Trade unionists need little reminder of the rapid pace of change in the world around them – public sector workforces across the globe are at the forefront of their countries’ struggles to adapt to the rigours of a globalised world. The wave of economic neo-liberalism that swept the globe in the 1980s and 1990s led many governments to dismantle their traditional welfare states, but the changes associated with privatisation and the new public management did not offer a coherent answer to the problems that many governments were facing.
In the 2000s, the challenge faced by governments across the globe is to prove once again that they can be relevant to solving the problems faced by their populations.
Thinking about the future is tough – it’s all too easy to take a fatalistic approach and assume there’s nothing we can do to shape impersonal global forces, or to cling to ‘official’ versions of the future set out in government visions and policy documents. But neither approach is likely to yield useful insights to trade unions that are determined to shape their future, but also understand that they cannot force their vision on an increasingly complex and interconnected world.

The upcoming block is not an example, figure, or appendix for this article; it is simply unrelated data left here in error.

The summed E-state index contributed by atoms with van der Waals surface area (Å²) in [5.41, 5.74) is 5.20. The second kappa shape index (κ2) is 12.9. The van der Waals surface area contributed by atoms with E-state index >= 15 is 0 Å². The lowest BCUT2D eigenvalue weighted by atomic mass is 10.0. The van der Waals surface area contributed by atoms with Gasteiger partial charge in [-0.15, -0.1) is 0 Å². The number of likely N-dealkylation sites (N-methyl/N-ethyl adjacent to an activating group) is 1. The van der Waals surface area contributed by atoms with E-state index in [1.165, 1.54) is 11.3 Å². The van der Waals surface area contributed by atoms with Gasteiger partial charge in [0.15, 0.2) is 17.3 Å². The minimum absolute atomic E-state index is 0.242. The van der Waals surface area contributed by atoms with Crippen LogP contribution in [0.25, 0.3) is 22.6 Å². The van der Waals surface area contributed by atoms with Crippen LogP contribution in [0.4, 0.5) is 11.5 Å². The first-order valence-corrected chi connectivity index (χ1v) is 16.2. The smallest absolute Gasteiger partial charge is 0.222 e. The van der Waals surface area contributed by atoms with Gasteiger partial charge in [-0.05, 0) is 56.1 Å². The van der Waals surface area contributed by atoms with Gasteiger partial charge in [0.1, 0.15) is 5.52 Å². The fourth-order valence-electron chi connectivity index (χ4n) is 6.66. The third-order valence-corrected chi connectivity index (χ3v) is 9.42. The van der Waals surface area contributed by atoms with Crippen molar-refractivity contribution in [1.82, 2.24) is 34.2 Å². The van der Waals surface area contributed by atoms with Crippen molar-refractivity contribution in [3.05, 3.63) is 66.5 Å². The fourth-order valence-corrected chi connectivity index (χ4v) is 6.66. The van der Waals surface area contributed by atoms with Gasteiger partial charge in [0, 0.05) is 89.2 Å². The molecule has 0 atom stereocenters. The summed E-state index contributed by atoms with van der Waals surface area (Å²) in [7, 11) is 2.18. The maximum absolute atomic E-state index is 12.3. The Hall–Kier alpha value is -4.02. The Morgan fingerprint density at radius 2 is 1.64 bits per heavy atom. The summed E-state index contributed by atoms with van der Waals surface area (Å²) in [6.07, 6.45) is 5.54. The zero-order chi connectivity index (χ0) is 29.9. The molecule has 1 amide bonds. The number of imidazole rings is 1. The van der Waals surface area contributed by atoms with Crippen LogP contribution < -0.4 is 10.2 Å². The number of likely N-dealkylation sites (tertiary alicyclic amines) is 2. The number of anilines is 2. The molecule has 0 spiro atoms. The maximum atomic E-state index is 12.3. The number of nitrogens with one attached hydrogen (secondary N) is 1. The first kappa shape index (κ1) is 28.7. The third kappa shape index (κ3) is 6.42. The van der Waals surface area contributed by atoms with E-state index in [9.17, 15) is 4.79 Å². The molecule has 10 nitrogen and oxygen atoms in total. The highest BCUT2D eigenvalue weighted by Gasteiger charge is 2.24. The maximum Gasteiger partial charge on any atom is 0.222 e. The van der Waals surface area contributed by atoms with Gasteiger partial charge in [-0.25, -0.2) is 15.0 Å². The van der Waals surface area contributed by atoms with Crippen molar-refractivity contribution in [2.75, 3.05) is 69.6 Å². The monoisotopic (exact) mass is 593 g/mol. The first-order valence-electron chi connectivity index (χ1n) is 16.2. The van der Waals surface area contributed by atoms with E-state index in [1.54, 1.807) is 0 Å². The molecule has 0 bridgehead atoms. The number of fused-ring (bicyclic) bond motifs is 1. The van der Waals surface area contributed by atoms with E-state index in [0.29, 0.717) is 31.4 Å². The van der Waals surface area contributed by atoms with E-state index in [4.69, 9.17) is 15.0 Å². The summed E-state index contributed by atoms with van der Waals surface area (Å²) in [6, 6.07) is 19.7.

But this means very different things in different countries. For the developed world, the challenge is to redesign the state to deal with a post-industrial economy – meeting the demands and collective needs of increasingly individualized knowledge workers who want high standards of service. In the developed world, the challenge is either to provide the basics of a good life and the drivers of economic growth, or to manage high levels of growth in an inclusive and socially just fashion.
We may not be able to predict the future, but we can understand it better by using scenario planning techniques, which can help union leaders to understand how their goals could play out in a variety of possible futures.
Scenario planning is not an exercise in prediction. Instead, it is a highly participative process of examining the full range of possible futures and preparing for all likely eventualities. It is a technique that has been used powerfully by organizations like Shell, which used scenarios to predict the oil shocks of the mid-1970s. As the technologist Stewart Brand argues: “Scenario planning ensures that you are not always right about the future, but - better - that you are almost never wrong.”You can download the futures paper in five different languages: